Retooling education

Connor Guy

Most students who drop out of high school do so because they are bored, but can we really blame them? Lots of people love to belittle these kids, calling them lazy and pathetic, and if deriding these kids will help these people feel better about dropout rates, then good for them, but they’re not going to solve any problems.Retooling education | Illustration by Avi Conant

Such an overwhelmingly universal cry should warrant some attention; if these people who are so quick to scorn the dropouts would merely poke their noses into many a high school classroom these days, they might understand. In such a horribly underfunded organization as our public education system, incompetency runs unchecked. This results in unstructured curriculums and teachers who don’t know the subject matter any better than their students, and as such present it in the most uninteresting way possible.

It’s understandable, then, that students get fed up with all of the b.s. and feel like dropping out is their only option. Of course, as many of their detractors would be quick to point out, they are then left to decide between a life of crime or a career flipping burgers.

Instead of trying and failing to provide these students with a traditional high school education: which is of little use in an occupation without continued higher education: the public school system should have given them the opportunity of technical training.

Middle school is when students usually begin to become frustrated with the system and bored with their classes. Because of this, middle school is usually a critical turning point. At this time, a student will decide either to take academics seriously or that education isn’t worth the boredom. When they choose the latter, chances are good that they’ll end up dropping out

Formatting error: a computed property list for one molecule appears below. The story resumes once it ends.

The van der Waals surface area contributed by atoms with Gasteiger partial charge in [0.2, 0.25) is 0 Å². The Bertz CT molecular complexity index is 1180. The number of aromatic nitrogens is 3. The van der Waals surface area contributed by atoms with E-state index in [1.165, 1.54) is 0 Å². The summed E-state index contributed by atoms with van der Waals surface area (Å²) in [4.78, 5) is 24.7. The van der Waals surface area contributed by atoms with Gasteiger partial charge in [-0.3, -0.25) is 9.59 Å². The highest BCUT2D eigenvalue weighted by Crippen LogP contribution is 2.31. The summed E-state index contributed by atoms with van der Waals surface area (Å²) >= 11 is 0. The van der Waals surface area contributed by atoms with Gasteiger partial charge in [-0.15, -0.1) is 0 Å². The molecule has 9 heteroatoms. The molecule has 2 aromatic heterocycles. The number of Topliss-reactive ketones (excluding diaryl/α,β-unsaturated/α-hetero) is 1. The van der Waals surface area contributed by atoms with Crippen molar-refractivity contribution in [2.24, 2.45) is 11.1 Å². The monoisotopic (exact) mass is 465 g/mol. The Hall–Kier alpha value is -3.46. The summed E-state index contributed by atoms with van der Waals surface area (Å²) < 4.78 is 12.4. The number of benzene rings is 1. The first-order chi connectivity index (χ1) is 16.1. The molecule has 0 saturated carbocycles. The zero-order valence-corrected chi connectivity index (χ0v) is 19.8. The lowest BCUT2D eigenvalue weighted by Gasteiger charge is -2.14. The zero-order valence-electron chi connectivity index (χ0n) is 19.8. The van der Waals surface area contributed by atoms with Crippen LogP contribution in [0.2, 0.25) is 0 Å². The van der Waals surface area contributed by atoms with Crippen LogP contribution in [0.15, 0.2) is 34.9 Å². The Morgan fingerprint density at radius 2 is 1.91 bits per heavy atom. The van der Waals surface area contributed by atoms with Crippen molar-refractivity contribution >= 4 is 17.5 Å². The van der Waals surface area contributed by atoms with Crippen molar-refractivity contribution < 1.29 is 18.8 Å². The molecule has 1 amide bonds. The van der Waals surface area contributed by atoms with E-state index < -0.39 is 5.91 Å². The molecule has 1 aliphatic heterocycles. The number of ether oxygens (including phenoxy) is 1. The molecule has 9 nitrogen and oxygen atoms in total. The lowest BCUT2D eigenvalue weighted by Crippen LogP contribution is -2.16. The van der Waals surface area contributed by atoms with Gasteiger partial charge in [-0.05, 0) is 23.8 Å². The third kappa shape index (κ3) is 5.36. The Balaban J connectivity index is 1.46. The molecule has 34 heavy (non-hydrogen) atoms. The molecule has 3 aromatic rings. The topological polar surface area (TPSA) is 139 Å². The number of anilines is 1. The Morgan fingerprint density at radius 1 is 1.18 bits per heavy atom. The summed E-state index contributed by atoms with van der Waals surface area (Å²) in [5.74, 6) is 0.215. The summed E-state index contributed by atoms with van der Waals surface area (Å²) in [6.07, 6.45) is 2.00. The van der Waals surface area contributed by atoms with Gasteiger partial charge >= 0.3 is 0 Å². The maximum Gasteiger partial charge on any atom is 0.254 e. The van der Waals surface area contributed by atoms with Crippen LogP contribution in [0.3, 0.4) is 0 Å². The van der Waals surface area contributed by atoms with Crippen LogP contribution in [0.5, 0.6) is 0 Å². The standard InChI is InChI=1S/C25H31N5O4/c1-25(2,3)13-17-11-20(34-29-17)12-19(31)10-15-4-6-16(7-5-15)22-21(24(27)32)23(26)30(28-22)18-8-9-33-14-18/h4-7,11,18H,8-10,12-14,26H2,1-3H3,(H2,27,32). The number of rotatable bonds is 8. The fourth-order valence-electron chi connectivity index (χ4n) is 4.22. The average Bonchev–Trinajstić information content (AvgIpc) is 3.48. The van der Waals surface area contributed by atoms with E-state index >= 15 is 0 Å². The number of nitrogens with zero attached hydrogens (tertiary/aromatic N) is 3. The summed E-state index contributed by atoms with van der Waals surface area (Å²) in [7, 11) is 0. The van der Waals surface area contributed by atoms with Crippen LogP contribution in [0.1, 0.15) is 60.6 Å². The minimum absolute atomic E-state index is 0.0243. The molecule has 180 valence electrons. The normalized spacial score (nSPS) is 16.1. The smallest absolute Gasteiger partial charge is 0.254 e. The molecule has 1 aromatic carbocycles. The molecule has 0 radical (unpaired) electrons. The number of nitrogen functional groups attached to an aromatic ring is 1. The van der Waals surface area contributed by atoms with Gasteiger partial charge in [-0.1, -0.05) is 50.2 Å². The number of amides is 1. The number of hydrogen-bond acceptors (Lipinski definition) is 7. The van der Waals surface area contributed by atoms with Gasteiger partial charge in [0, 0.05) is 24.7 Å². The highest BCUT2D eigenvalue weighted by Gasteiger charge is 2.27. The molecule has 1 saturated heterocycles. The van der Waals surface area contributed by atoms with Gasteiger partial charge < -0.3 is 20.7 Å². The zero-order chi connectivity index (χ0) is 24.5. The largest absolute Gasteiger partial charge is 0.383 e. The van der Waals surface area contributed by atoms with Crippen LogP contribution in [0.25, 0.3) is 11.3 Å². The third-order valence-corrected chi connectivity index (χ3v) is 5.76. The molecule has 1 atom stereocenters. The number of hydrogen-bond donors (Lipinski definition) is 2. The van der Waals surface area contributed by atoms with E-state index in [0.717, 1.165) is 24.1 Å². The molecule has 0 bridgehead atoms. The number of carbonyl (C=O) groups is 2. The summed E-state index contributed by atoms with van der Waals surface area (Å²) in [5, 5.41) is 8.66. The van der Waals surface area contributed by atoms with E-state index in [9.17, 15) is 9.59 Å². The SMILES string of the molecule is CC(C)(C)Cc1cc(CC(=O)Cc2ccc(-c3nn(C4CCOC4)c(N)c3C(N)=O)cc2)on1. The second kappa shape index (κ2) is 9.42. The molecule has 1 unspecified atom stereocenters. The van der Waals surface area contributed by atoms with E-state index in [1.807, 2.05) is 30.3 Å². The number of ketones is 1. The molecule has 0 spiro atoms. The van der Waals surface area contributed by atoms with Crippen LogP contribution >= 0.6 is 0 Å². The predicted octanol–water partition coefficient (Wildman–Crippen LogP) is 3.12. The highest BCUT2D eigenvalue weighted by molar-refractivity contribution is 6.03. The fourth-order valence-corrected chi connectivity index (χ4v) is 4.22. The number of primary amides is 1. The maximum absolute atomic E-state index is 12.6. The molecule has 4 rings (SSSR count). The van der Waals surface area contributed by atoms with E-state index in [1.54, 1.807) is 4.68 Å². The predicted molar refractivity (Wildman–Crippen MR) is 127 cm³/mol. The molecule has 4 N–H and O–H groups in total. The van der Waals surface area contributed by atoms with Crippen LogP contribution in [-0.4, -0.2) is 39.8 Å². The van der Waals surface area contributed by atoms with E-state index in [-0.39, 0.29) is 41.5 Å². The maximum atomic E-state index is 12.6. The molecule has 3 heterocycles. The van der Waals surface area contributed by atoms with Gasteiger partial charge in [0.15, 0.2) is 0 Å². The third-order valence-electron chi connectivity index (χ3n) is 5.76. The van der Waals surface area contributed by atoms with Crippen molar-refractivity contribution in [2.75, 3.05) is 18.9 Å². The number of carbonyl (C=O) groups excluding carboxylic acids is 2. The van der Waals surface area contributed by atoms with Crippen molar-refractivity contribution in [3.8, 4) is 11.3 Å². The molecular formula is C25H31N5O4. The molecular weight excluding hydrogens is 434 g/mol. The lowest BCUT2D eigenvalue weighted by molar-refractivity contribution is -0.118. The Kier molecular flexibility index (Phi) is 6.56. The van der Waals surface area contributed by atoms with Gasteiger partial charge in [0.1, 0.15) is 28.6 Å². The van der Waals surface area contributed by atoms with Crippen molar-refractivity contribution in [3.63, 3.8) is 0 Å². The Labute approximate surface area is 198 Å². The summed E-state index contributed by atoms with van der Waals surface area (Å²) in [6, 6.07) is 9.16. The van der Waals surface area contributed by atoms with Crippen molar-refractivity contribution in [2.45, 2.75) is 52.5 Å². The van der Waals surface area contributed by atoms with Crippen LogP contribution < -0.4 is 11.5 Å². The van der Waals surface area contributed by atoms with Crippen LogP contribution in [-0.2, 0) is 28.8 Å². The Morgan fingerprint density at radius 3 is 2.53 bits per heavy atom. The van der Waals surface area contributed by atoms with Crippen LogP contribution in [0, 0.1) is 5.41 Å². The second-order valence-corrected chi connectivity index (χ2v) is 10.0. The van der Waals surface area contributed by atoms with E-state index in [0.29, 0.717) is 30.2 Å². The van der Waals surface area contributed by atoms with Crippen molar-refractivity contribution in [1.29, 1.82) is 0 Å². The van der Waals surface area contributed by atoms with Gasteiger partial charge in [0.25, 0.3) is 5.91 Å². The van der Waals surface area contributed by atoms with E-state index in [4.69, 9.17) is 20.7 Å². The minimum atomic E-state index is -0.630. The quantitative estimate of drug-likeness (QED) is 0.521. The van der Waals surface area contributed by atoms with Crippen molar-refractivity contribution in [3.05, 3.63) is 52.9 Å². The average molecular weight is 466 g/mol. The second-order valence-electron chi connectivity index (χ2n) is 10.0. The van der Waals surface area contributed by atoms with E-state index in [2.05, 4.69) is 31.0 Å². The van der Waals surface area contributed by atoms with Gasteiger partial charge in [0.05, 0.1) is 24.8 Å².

And while it’s unfortunate for politicians and averages and percentages that these kids drop out, the only difference it really makes for them is that they don’t have that diploma to show off when they go to look for a job. They weren’t going to learn anything applicable to the real world in those last few years of high school. If they had already decided back in middle school that school is boring and not worth it, there’s no way those last few years of high school are going to make any difference. We might as well hand them a diploma when they drop out.

Here’s what the public school system should do:
1. Starting in middle school, divide the school system into academic and vocational systems.
2. Continue to provide the same sort of traditional college preparatory education to students in the academic system but reorganize and improve it.
3. Provide comprehensive technical training to students in the vocational system.
4. Within this system create many separate job “tracks,” which would train students for a specific job, set them up with an apprenticeship in that job and ultimately make it very easy for them to apply for work in that field.
5. Create a detailed process to determine which system a student will enter. It should bring into consideration the student’s wishes, the student’s past academic performance, the parent’s wishes, the family’s ability to pay for college and a teacher’s recommendations, among other factors.

Not only would this system provide comprehensive and quality job skills that would allow high-school graduates who might otherwise drop out to be much more competitive in the job market than they could have been with a traditional diploma, but it could solve other, larger problems as well.

Despite the desires of the Bill and Melinda Gates foundation and many others who subscribe to their school of thought, every child cannot go to college. Sorry. It’s just not possible. Here’s proof: Temporarily ignore all the obvious reasons why everyone can’t go to college and consider an alternate reality where everyone does.

First of all, it wouldn’t work to begin with because there aren’t enough spots in every university and college for all high school graduates now, let alone in this magical world where 100 percent of students graduate.

Secondly, all students don’t want to go to college, no matter how much of a positive affect it could have on their lives. As this is a free country, we sadly have to accept this: Higher education cannot be mandatory. The vocational system would offer a workable substitute to this lofty and unachievable goal of sending everyone to college.